Curated by Marco Scotini
Fondazione Marconi and Gió Marconi are pleased to announce Gianni Colombo. A Space Odyssey, an
important retrospective dedicated to the Milanese artist on the occasion of the 30th anniversary of his death.
The exhibition focuses on the particular spatial dramaturgy that characterises Colombo’s work, starting
from a comparison with 1968 Stanley Kubrick’s spectacular sci-fi movie.
Considered one of the greatest international exponents of kinetic and environmental art, Gianni Colombo
made the link between space and body the catalyst for all his three-dimensional investigations. Using
flashes of light, moving objects, immersive environments and isolated architectural elements, the artist
created disturbing spatial devices capable of disorienting acquired perceptual forms and deconstructing
ordinary behavioural codes.
In perfect union with Lygia Clark, throughout the 1960s Colombo challenged rigidity with the mise-en-scene
of elasticity. However, during the 1970s he put gravity at the centre of his personal challenges. It is not by
chance that the three large installations conceived for Studio Marconi during this period – Campo
praticabile (1970), Bariestesia (1975) and Topoestesia (1977) – mark a fundamental stage in his journey in
this direction, confronting gravity as an equally inevitable and invisible factor to be overcome. Electronic
bands on TV screens, baresthesic perception (a condition of equilibrium) and the progressive replacement
of cubic space with curved space determine his work in his period.
It is in fact with the curved platform of Campo praticabile [Practicable field], that Colombo created a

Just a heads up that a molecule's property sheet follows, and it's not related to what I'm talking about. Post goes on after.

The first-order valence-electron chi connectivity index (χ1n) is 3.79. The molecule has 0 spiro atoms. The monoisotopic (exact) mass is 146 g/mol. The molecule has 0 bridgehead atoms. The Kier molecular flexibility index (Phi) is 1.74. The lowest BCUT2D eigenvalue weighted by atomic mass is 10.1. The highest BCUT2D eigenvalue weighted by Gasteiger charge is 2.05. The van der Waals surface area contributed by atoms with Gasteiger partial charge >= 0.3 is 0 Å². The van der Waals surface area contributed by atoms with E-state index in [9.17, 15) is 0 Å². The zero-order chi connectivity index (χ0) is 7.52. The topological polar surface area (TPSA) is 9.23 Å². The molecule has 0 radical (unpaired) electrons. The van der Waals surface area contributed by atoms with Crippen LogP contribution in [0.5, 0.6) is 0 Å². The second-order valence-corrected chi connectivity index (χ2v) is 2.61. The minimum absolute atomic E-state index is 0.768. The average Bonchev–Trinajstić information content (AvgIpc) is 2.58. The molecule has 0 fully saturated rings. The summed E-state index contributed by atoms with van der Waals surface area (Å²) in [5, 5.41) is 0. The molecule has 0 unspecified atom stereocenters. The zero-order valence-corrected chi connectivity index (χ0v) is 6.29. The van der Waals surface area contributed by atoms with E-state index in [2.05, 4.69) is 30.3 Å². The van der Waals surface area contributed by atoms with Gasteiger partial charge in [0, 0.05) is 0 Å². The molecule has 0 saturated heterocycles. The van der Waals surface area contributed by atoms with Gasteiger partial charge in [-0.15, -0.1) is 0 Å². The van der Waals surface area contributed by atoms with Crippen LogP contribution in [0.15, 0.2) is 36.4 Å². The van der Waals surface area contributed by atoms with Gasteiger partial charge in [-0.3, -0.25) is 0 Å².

walkable environment on the floor of the gallery in collaboration with Vincenzo Agnetti. As Agnetti later
wrote: Given a base: the floor, a platform or something else, identifiable at the threshold of sensitivity, we
already have a field consisting of two hemispheres: the upper one as a positive virtual field tending towards
redundancy, and the lower one as a predicted unpredictable negative field.
Also in 1970, an extraordinary photo by Ugo Mulas portrayed one of the three corridors of Topoestesia
(presented at the Vitalità del Negativo exhibition) as a centrifugal space. All four perimeter walls converge
towards the back wall, creating the visual effect of a torsion, thus excluding the identification of any
reference axis. Gianni Colombo is at the centre of the image: his feet rest on one side wall, his torso on the
other in front, and his hands are compressed on the surface. If the image were rotated 45 degrees, the side
wall would immediately transform into the floor. The impression is therefore of a photograph taken in a
spacecraft with the astronauts’ bodies orbiting in an anti-gravitational space.
Moreover the Apollo 11 moon landing took place in July 1969 and Topoestesia (Planned Itinerary) was
shown just a year later. Stanley Kubrick’s sensational sci-fi film, 2001: A Space Odyssey from 1968 could be
another important reference not only for these works but also for many others Gianni Colombo conceived
throughout his career. The purpose of the exhibition is to focus on the artist’s challenges to gravity and on
his idea of inclined surfaces: an aspect which was shared by many contemporary dance choreographers of
the time, from Yvonne Rainer to Simone Forti. From the earliest ceramic works Costellazioni Intermutabili
[Interchangeable Constellations] from the 1960s to the suspended, moving metal structures Spazi Curvi
[Curved Spaces] from the 1990s, and interspersed between these, the reconstruction of several
fundamental environments (Bariestesia, 1973 and Topoestesia, 1977), through which a part of Studio
Marconi’s history is reconstructed. In essence, Gianni Colombo: A Space Odyssey offers a journey inside a
strange space machine in the company of an exceptional crew (Vincenzo Agnetti, Ugo Mulas, Joe Colombo
and Livio and Piero Castiglioni). A journey that effectively questions the certainty of our Cartesian
The idea of the exhibition of associating Colombo’s spaces to the ones set in Kubrick’s movie arises from
the use, in both cases, of a perceptual disorientation in order to make our bodies re-establish a state of
balance as an open process, thus responding to a sensory disruption with a physical readjustment carried
out by experience and far from abstraction.